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European Shares Fall to Two-week Low

European shares fell further on Wednesday, pressured by concerns over a possible recession in US bond markets and the ongoing trade war between the world’s top two economies.

The pan-European STOXX 600 traded down 1.2 percent at the start of the session, marking its lowest level since November 23, but it recovered some losses and last stood 0.8 percent lower to €355.52.

The financial sector weighed heavily on European stocks as investors thrust sectors highly sensitive to economic growth aside. Europe’s bank index dropped 1.7 percent, before recuperating to trade down 0.2 percent to €142.85.

The oil and gas sector declined 1.4 percent to €320.44, while the mining segment slipped 1.3 percent to €400.54. Both sectors shed 1.5 percent earlier in the session.

Cyclicals are really dependent upon accelerations in growth, they are very real economy sensitive for higher revenues, said John Ricciardi, chief executive and lead portfolio manager for a hedge fund management firm.

Ricciardi added that the inversion parts of the US yield curve means investors are starting to worry about future growth and inflation.

Analysts have lowered their forecasts for 2019 earnings growth as markets’ mood turned dim this autumn.

Tech shares sank 1.1 percent to €411.95 after the highly valued US tech sector sold off.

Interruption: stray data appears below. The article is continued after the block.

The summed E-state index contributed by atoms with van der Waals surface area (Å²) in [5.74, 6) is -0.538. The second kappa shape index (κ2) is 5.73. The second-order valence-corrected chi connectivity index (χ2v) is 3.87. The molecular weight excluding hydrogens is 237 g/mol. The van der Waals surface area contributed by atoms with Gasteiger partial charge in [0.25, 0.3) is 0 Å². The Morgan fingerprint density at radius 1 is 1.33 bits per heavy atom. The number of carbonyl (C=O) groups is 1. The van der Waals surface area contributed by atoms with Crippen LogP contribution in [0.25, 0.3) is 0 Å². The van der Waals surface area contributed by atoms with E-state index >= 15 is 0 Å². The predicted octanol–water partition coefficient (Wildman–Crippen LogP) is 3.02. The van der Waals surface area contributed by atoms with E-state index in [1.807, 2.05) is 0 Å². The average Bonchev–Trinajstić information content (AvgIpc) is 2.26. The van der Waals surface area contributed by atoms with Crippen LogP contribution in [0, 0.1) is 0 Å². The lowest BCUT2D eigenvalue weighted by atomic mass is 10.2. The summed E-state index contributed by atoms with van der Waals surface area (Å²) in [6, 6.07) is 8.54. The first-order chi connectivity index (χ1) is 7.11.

Following a sharp fall in chip stocks in the US, chipmakers ams AG, STMicroelectronics, and Infineon Technologies AG were down 5.4 percent to CHf26.30, 2 percent to €13.020, and 1.7 percent to €18.483 respectively.

German Automakers’ Stock Soar after White House Meeting

German automakers bested the DAX as investors absorbed what appeared to be a relatively positive result from auto executives’ meeting at the White House.

Shares of Daimler AG were up 0.1 percent to €50.505, while BMW AG rose 0.1 percent to €74.505 and Volkswagen advanced 0.04 percent to €148.60.

The DAX lost 0.8 percent to €11,245.18 on Wednesday.

US President Donald Trump called for car companies to raise investments in the US, something the senior executives said they intend to do but would not be able to do if the administration proceeds with new tariffs.

White House economic adviser Larry Kudlow, among those in the meeting, stated that he did not see the car tariffs to be imminent, although he added that they were in Trump’s quiver of arrows.

Trump has threatened to levy tough duties on vehicles produced in the European Union (EU) as his America First trade policy.

BMW said last week it was considering setting up a second manufacturing plant in the US that could build engines and transmissions, earning praise from Trump, who has made the renewal of US production the main support of his economic program.

BMW noted on Tuesday that it had not yet made a final decision.

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Wednesday, 05 Dec, 2018 / 1:59

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